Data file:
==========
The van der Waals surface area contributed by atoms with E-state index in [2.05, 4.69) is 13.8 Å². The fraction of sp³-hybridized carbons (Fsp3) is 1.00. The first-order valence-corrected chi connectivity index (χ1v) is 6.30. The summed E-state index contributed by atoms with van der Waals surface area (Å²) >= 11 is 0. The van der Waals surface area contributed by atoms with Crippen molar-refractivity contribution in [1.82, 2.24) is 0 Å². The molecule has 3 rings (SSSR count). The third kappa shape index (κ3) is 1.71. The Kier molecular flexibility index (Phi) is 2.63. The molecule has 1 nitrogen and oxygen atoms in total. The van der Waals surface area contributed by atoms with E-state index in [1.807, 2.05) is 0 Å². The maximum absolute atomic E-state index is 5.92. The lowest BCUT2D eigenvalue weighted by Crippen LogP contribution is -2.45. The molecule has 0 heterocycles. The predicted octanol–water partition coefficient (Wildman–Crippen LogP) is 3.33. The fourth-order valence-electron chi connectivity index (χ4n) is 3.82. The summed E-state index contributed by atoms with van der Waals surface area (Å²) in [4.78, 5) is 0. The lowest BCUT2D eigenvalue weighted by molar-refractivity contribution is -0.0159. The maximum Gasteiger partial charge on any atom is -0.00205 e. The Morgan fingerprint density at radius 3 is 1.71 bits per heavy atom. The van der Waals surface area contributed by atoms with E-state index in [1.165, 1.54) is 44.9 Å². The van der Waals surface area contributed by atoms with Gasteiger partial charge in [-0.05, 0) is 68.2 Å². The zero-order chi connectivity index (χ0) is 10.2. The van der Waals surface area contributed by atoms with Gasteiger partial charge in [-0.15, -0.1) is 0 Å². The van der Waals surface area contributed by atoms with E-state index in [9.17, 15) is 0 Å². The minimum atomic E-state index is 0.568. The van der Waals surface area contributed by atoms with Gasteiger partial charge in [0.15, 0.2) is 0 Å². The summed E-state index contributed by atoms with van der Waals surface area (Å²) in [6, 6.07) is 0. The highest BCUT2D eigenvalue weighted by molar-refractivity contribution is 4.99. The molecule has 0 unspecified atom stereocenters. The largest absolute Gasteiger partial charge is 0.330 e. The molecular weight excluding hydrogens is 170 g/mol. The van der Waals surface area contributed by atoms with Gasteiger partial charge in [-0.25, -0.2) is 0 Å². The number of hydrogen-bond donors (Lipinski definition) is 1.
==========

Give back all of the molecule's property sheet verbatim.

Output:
The van der Waals surface area contributed by atoms with E-state index in [2.05, 4.69) is 13.8 Å². The fraction of sp³-hybridized carbons (Fsp3) is 1.00. The first-order valence-corrected chi connectivity index (χ1v) is 6.30. The summed E-state index contributed by atoms with van der Waals surface area (Å²) >= 11 is 0. The van der Waals surface area contributed by atoms with Crippen molar-refractivity contribution in [1.82, 2.24) is 0 Å². The molecule has 3 rings (SSSR count). The third kappa shape index (κ3) is 1.71. The Kier molecular flexibility index (Phi) is 2.63. The molecule has 1 nitrogen and oxygen atoms in total. The van der Waals surface area contributed by atoms with E-state index in [1.807, 2.05) is 0 Å². The maximum absolute atomic E-state index is 5.92. The lowest BCUT2D eigenvalue weighted by Crippen LogP contribution is -2.45. The molecule has 0 heterocycles. The predicted octanol–water partition coefficient (Wildman–Crippen LogP) is 3.33. The fourth-order valence-electron chi connectivity index (χ4n) is 3.82. The summed E-state index contributed by atoms with van der Waals surface area (Å²) in [4.78, 5) is 0. The lowest BCUT2D eigenvalue weighted by molar-refractivity contribution is -0.0159. The maximum Gasteiger partial charge on any atom is -0.00205 e. The Morgan fingerprint density at radius 3 is 1.71 bits per heavy atom. The van der Waals surface area contributed by atoms with E-state index in [1.165, 1.54) is 44.9 Å². The van der Waals surface area contributed by atoms with Gasteiger partial charge in [-0.05, 0) is 68.2 Å². The zero-order chi connectivity index (χ0) is 10.2. The van der Waals surface area contributed by atoms with Gasteiger partial charge in [-0.15, -0.1) is 0 Å². The van der Waals surface area contributed by atoms with E-state index in [9.17, 15) is 0 Å². The minimum atomic E-state index is 0.568. The van der Waals surface area contributed by atoms with Gasteiger partial charge in [0.15, 0.2) is 0 Å². The summed E-state index contributed by atoms with van der Waals surface area (Å²) in [6, 6.07) is 0. The highest BCUT2D eigenvalue weighted by molar-refractivity contribution is 4.99. The molecule has 0 unspecified atom stereocenters. The largest absolute Gasteiger partial charge is 0.330 e. The molecular weight excluding hydrogens is 170 g/mol. The van der Waals surface area contributed by atoms with Gasteiger partial charge in [-0.25, -0.2) is 0 Å². The number of hydrogen-bond donors (Lipinski definition) is 1.